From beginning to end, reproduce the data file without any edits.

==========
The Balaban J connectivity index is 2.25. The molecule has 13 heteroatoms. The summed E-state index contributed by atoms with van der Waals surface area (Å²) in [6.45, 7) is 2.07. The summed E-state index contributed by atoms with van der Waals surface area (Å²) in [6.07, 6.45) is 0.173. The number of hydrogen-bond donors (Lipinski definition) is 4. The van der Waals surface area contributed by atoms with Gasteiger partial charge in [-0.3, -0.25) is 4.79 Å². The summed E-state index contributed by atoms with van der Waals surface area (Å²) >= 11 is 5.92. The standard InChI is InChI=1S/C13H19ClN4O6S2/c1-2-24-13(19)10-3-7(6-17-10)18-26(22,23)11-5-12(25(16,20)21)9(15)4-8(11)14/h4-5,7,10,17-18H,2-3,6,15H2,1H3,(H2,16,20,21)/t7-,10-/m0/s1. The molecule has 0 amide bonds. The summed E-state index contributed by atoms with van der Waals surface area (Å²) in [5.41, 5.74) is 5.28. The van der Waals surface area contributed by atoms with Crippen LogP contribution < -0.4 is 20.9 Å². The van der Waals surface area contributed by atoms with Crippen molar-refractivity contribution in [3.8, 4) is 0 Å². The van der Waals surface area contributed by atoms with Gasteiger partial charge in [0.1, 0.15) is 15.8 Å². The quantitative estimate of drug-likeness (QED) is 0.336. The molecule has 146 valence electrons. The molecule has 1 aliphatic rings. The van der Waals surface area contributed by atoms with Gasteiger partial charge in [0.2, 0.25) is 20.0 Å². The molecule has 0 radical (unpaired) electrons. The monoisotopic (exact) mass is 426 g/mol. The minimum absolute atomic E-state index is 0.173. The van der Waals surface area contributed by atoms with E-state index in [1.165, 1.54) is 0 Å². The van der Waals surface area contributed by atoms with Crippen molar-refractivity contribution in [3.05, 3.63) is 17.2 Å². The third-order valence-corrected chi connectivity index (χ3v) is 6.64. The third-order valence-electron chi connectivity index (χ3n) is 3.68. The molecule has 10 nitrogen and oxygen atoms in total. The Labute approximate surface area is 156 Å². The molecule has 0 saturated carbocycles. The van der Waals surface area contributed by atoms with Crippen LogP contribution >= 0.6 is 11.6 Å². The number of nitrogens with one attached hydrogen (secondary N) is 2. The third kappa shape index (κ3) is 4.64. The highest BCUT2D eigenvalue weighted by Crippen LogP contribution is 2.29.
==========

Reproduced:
The Balaban J connectivity index is 2.25. The molecule has 13 heteroatoms. The summed E-state index contributed by atoms with van der Waals surface area (Å²) in [6.45, 7) is 2.07. The summed E-state index contributed by atoms with van der Waals surface area (Å²) in [6.07, 6.45) is 0.173. The number of hydrogen-bond donors (Lipinski definition) is 4. The van der Waals surface area contributed by atoms with Gasteiger partial charge in [-0.3, -0.25) is 4.79 Å². The summed E-state index contributed by atoms with van der Waals surface area (Å²) >= 11 is 5.92. The standard InChI is InChI=1S/C13H19ClN4O6S2/c1-2-24-13(19)10-3-7(6-17-10)18-26(22,23)11-5-12(25(16,20)21)9(15)4-8(11)14/h4-5,7,10,17-18H,2-3,6,15H2,1H3,(H2,16,20,21)/t7-,10-/m0/s1. The molecule has 0 amide bonds. The summed E-state index contributed by atoms with van der Waals surface area (Å²) in [5.41, 5.74) is 5.28. The van der Waals surface area contributed by atoms with Crippen LogP contribution < -0.4 is 20.9 Å². The van der Waals surface area contributed by atoms with Crippen molar-refractivity contribution in [3.8, 4) is 0 Å². The van der Waals surface area contributed by atoms with Gasteiger partial charge in [0.1, 0.15) is 15.8 Å². The quantitative estimate of drug-likeness (QED) is 0.336. The molecule has 146 valence electrons. The molecule has 1 aliphatic rings. The van der Waals surface area contributed by atoms with Gasteiger partial charge in [0.2, 0.25) is 20.0 Å². The molecule has 0 radical (unpaired) electrons. The monoisotopic (exact) mass is 426 g/mol. The minimum absolute atomic E-state index is 0.173. The van der Waals surface area contributed by atoms with E-state index in [1.165, 1.54) is 0 Å². The van der Waals surface area contributed by atoms with Crippen molar-refractivity contribution in [3.05, 3.63) is 17.2 Å². The third-order valence-corrected chi connectivity index (χ3v) is 6.64. The third-order valence-electron chi connectivity index (χ3n) is 3.68. The molecule has 10 nitrogen and oxygen atoms in total. The Labute approximate surface area is 156 Å². The molecule has 0 saturated carbocycles. The van der Waals surface area contributed by atoms with Crippen LogP contribution >= 0.6 is 11.6 Å². The number of nitrogens with one attached hydrogen (secondary N) is 2. The third kappa shape index (κ3) is 4.64. The highest BCUT2D eigenvalue weighted by Crippen LogP contribution is 2.29.